RELEASE: Governor Brown Signs SB7
New Law will Link Local Funding, Prevailing Wage
FOR IMMEDIATE RELEASE:
October 14, 2013
Contact: Dale Howard
SACRAMENTO - Governor Jerry Brown has signed Senate Bill 7, a bill that ties the receipt of state funding of city construction projects to local prevailing wage policy.
“California’s prevailing wage laws have helped grow our middle class since they were first implemented in the 1930s. Since then, cities have reaped the benefits - including more projects being completed on-time and on-budget, a safer work environment, more good paying local jobs, and more quality training opportunities for workers,” said Dale Howard, spokesperson for Smart Cities Prevail.
“Often, these benefits even come at a lower cost to taxpayers than projects that pay workers less. It is a win for middle class workers, and the communities where they live,” Howard continued. “Research has shown that for every dollar spent on a prevailing wage project in a community, $1.50 in economic activity is generated. This boosts local small businesses, as well as the middle class.”
Prevailing wage is the standard rate paid to a worker in a given trade, in a given region. Both non-union and union contractors perform prevailing wage work. The rate varies from region to region and is typically lower in rural areas than in large cities.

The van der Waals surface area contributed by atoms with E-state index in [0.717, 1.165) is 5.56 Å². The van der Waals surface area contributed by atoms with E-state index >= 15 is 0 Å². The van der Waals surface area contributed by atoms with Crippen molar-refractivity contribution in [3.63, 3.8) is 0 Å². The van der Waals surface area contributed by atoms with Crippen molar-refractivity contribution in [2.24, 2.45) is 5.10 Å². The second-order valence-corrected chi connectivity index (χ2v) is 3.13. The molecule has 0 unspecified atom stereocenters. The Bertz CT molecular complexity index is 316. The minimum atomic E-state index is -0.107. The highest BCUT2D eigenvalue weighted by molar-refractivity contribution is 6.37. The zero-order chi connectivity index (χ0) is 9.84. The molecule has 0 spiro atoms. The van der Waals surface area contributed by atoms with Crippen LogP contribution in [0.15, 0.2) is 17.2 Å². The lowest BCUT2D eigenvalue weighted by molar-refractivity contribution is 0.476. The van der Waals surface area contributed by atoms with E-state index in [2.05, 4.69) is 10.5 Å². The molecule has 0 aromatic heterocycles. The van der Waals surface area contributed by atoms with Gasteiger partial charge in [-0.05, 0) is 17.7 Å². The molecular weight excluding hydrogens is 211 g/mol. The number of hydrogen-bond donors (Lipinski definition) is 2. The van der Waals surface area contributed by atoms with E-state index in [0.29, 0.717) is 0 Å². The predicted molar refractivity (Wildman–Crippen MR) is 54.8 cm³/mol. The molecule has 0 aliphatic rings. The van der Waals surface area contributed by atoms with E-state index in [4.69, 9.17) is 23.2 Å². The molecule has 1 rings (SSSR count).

Howard concluded, “Prevailing wage not only boost the local economy, but it can also ensure that local tax dollars being spent on constructions projects stay in the local community. In the recent case of two libraries - one built in Gilroy with prevailing wage workers and on built in Palo Alto without - work on the prevailing wage project went to local contractors over 71% of the time and was completed on-time and on-budget, while less than 12% of the work on the non-prevailing wage project in Palo Alto went to local contractors. Further, that project has suffered numerous setbacks and delays, and still isn’t complete.”
SB7 would only grant charter cities state construction funds if they comply with prevailing wage provisions on all of their public works projects. The bill would exclude contracts for projects of $25,000 or less for construction work, or projects of $15,000 or less for alteration, demolition, repair, or maintenance work.
SB 7 will take effect January 2014.
Smart Cities Prevail is a non-profit 501(c)(4) organization dedicated to providing complete research and education on the benefits of prevailing wage. The organization does not take a position on pending state legislation.